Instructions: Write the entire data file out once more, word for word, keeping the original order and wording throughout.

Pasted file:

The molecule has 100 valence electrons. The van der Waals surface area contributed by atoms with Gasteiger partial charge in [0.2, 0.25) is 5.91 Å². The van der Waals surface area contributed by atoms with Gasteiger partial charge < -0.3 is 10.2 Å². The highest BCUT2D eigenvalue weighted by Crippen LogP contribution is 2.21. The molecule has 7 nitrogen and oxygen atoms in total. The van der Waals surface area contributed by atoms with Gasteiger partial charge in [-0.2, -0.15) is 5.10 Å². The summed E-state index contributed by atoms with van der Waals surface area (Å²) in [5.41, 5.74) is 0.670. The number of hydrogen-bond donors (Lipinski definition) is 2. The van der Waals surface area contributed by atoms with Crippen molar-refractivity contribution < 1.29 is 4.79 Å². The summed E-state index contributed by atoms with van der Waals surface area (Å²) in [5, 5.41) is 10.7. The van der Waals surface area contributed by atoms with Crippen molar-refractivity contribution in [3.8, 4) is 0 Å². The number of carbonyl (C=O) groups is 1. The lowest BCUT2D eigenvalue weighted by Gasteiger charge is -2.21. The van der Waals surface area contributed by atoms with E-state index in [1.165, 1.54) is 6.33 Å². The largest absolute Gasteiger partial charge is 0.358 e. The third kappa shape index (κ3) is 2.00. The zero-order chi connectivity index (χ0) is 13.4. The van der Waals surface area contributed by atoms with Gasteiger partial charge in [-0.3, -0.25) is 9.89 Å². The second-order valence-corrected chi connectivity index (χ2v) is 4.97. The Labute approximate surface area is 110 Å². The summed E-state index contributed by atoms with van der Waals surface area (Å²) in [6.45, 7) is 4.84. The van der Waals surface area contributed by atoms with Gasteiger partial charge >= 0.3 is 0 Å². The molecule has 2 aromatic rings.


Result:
The molecule has 100 valence electrons. The van der Waals surface area contributed by atoms with Gasteiger partial charge in [0.2, 0.25) is 5.91 Å². The van der Waals surface area contributed by atoms with Gasteiger partial charge < -0.3 is 10.2 Å². The highest BCUT2D eigenvalue weighted by Crippen LogP contribution is 2.21. The molecule has 7 nitrogen and oxygen atoms in total. The van der Waals surface area contributed by atoms with Gasteiger partial charge in [-0.2, -0.15) is 5.10 Å². The summed E-state index contributed by atoms with van der Waals surface area (Å²) in [5.41, 5.74) is 0.670. The number of hydrogen-bond donors (Lipinski definition) is 2. The van der Waals surface area contributed by atoms with Crippen molar-refractivity contribution < 1.29 is 4.79 Å². The summed E-state index contributed by atoms with van der Waals surface area (Å²) in [5, 5.41) is 10.7. The van der Waals surface area contributed by atoms with Crippen molar-refractivity contribution in [3.8, 4) is 0 Å². The number of carbonyl (C=O) groups is 1. The lowest BCUT2D eigenvalue weighted by Gasteiger charge is -2.21. The van der Waals surface area contributed by atoms with E-state index in [1.165, 1.54) is 6.33 Å². The largest absolute Gasteiger partial charge is 0.358 e. The third kappa shape index (κ3) is 2.00. The zero-order chi connectivity index (χ0) is 13.4. The van der Waals surface area contributed by atoms with Gasteiger partial charge in [-0.3, -0.25) is 9.89 Å². The second-order valence-corrected chi connectivity index (χ2v) is 4.97. The Labute approximate surface area is 110 Å². The summed E-state index contributed by atoms with van der Waals surface area (Å²) in [6.45, 7) is 4.84. The van der Waals surface area contributed by atoms with Gasteiger partial charge >= 0.3 is 0 Å². The molecule has 2 aromatic rings.